Salad Days

Chop and mix: At Whole Foods in Columbus Circle.Photo: Kenneth Chen

Whole Foods Market
Time Warner Center at Columbus Circle; 212-823-9600
Price: $6.99 a pound
Selection: It’s possible to eat here every day and have something totally different each time. There are separate Asian, Latin, Indian, and seafood bars and a cornucopia of cold-bar choices. Food is never displayed for more than two hours.
Ambience: Somehow, 250 seats have never seemed so inadequate—but the people-watching possibilities mitigate the zoolike atmosphere.
Taste: Smoky quinoa swirls on the tongue, and teriyaki tofu is properly juicy, not dried out, as is too often the case at salad bars.
Rating: Five stars

410 Sixth Avenue; 212-420-9099
Price: $6.99 a pound
Selection: Almost everything is organic, and there are plenty of choices of greens along with vegetables and prepared tofu.
Ambience: Narrow aisle space combines with a loud nearby juice bar to make the salad-bar experience a bit unpleasant. Avoid the neglected upstairs seating area.
Taste: Enjoyable and healthy but lacking in pizzazz—and the three-bean chili was congealed around the edges. The prepared food behind the glass counter is much better than the salad bar.
Rating: Three stars

The City Bakery
3 West 18th Street; 212-366-1414
Price: $12 a pound
Selection: From marinated baked Thai eggplant to cucumbers with lotus root, there are many tempting and unusual choices. At these prices, though, watch what you put in your container (you’ll also want to leave room for tempting chocolate desserts).
Ambience: There are two floors of creatively designed seating, but it’s still hard to find a table among the young, hip, and successful set who regularly lunch here.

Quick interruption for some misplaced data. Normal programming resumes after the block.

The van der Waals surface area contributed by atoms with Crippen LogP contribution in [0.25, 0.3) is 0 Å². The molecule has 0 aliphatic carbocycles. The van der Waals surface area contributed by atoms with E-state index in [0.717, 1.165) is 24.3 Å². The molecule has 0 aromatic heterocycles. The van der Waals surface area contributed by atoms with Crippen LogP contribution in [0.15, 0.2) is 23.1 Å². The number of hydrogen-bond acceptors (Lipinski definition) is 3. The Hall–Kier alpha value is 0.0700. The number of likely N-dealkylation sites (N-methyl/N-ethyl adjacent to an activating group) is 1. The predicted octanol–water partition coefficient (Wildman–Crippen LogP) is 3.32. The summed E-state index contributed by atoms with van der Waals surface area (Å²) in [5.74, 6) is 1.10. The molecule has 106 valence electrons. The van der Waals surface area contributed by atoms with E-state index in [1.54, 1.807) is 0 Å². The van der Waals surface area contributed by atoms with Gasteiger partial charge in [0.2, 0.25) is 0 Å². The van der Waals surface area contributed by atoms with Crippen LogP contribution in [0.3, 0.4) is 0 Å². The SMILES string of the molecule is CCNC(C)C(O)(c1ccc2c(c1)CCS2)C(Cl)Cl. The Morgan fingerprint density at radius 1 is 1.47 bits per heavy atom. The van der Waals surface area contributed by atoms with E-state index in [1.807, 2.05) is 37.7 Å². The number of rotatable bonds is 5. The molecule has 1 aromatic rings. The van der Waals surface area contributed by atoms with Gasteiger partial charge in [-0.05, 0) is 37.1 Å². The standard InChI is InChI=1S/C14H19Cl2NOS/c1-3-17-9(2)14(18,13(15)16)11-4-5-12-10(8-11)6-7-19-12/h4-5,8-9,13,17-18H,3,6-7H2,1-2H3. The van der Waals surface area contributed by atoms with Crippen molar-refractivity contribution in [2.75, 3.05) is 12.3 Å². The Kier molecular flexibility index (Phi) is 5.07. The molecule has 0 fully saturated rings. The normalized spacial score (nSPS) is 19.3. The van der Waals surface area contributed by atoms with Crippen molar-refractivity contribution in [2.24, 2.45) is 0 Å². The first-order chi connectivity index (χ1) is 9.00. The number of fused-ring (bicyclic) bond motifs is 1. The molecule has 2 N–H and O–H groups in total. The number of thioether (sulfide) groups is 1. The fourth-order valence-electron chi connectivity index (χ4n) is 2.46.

Taste: Container-scraping, utensil-licking good. Bean sprouts with smoked tofu and flowering chives taste like they were picked and prepared just before being served.
Rating: Five stars

24 East 17th Street; 646-336-5523
Price: $6.75 and up with extras
Selection: Pick from 57 ingredients and 24 dressings.
Ambience: Lines out the door most days; you’ll have a better shot at Union Square bench space than at a seat in the large green room with its funky architectural accents.
Taste: A preparer cuts your greens and four extras with a double mezzaluna knife and vigorously combines everything in a big metal bowl. The well-mixed serving offers unexpected bursts of sun-dried tomatoes or goat cheese—which can’t disguise bland romaine.
Rating: Three stars

Amish Market
731 ninth Avenue, at 49th Street; 212-245-2360
Price: $4.98 a pound
Selection: Not overwhelming, but enough for two or three meals a week without getting boring. Overall presentation is attractive, except for some mislabeled and unlabeled offerings.
Ambience: Quaint eating area with rustic wooden chairs is located next to the gourmet-shopping area, making it more likely that you’ll go home with an armful of goodies.
Taste: The food is flavorful and satisfying, especially the spinach balls. The bean dishes are tastefully yet subtly spiced, and the lettuce has a satisfying crunch.
Rating: Four stars

Insider Advice
Freshen up your salad with tips from Morse Pitts, Union Square Greenmarket farmer.

1. Eat local food in season—it’s cheaper, fresher, delicious, and nutritious. Out-of-season food spends days or weeks on a truck or in a warehouse. Beware in-season food that’s traveled a long way, too.

2. Keep dressing separate if you’re not eating it within an hour. Dressed greens wilt quickly.

3. Get creative. Add a variety of herbs, fruit, edible flowers, nuts, leftovers—something different in each salad.

4. Make it yourself. If you can’t, buy from a place that stocks produce and tries to find local suppliers.

5. Eat adult greens—baby prewashed mesclun is convenient and familiar but can’t compete with the flavor and crunch of “grown-up” greens. Avoid chopped greens, too; they may not be so fresh.

Salad Days